# Publications associated with Galactic dynamics

## Jeans modelling of the Milky Way’s nuclear stellar disc

Monthly Notices of the Royal Astronomical Society Oxford University Press (OUP) (2020)

MC Sormani, J Magorrian, F Nogueras-Lara, N Neumayer, R Schönrich, RS Klessen, A Mastrobuono-Battisti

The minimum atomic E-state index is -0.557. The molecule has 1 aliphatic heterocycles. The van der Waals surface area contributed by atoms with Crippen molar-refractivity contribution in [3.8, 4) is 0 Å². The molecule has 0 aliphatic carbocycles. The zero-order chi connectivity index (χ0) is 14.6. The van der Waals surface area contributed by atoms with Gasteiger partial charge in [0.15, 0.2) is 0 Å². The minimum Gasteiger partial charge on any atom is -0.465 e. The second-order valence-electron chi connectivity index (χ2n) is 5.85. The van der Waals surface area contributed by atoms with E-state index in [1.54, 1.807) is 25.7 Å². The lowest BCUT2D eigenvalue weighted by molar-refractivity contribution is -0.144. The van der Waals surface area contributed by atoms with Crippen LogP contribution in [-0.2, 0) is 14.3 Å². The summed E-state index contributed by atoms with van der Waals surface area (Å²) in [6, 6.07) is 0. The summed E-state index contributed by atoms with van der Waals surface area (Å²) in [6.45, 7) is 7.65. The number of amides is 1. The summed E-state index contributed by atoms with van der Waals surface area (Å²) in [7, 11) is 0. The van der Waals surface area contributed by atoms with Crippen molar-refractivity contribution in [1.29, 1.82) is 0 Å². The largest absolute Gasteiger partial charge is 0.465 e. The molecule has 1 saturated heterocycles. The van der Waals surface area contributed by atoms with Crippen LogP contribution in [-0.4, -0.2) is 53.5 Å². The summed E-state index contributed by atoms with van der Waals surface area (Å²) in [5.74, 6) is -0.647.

&lt;jats:title&gt;Abstract&lt;/jats:title&gt; &lt;jats:p&gt;The nuclear stellar disc (NSD) is a flattened stellar structure that dominates the gravitational potential of the Milky Way at Galactocentric radii 30 &#x2272; R &#x2272; 300&#x2009;pc. In this paper, we construct axisymmetric Jeans dynamical models of the NSD based on previous photometric studies and we fit them to line-of-sight kinematic data of APOGEE and SiO maser stars. We find that (i) the NSD mass is lower but consistent with the mass independently determined from photometry by Launhardt et&#xA0;al. (2002). Our fiducial model has a mass contained within spherical radius r = 100&#x2009;pc of $M(r&amp;amp;lt;100\, {\rm pc}) = 3.9 \pm 1 \times 10^8 \, \rm M_\odot$ and a total mass of $M_{\rm NSD} = 6.9 \pm 2 \times 10^8 \, \rm M_\odot$. (ii) The NSD might be the first example of a vertically biased disc, i.e. with ratio between the vertical and radial velocity dispersion &#x3C3;z/&#x3C3;R &amp;amp;gt; 1. Observations and theoretical models of the star-forming molecular gas in the central molecular zone suggest that large vertical oscillations may be already imprinted at stellar birth. However, the finding &#x3C3;z/&#x3C3;R &amp;amp;gt; 1 depends on a drop in the velocity dispersion in the innermost few tens of parsecs, on our assumption that the NSD is axisymmetric, and that the available (extinction corrected) stellar samples broadly trace the underlying light and mass distributions, all of which need to be established by future observations and/or modelling. (iii) We provide the most accurate rotation curve to date for the innermost 500&#x2009;pc of our Galaxy.&lt;/jats:p&gt;

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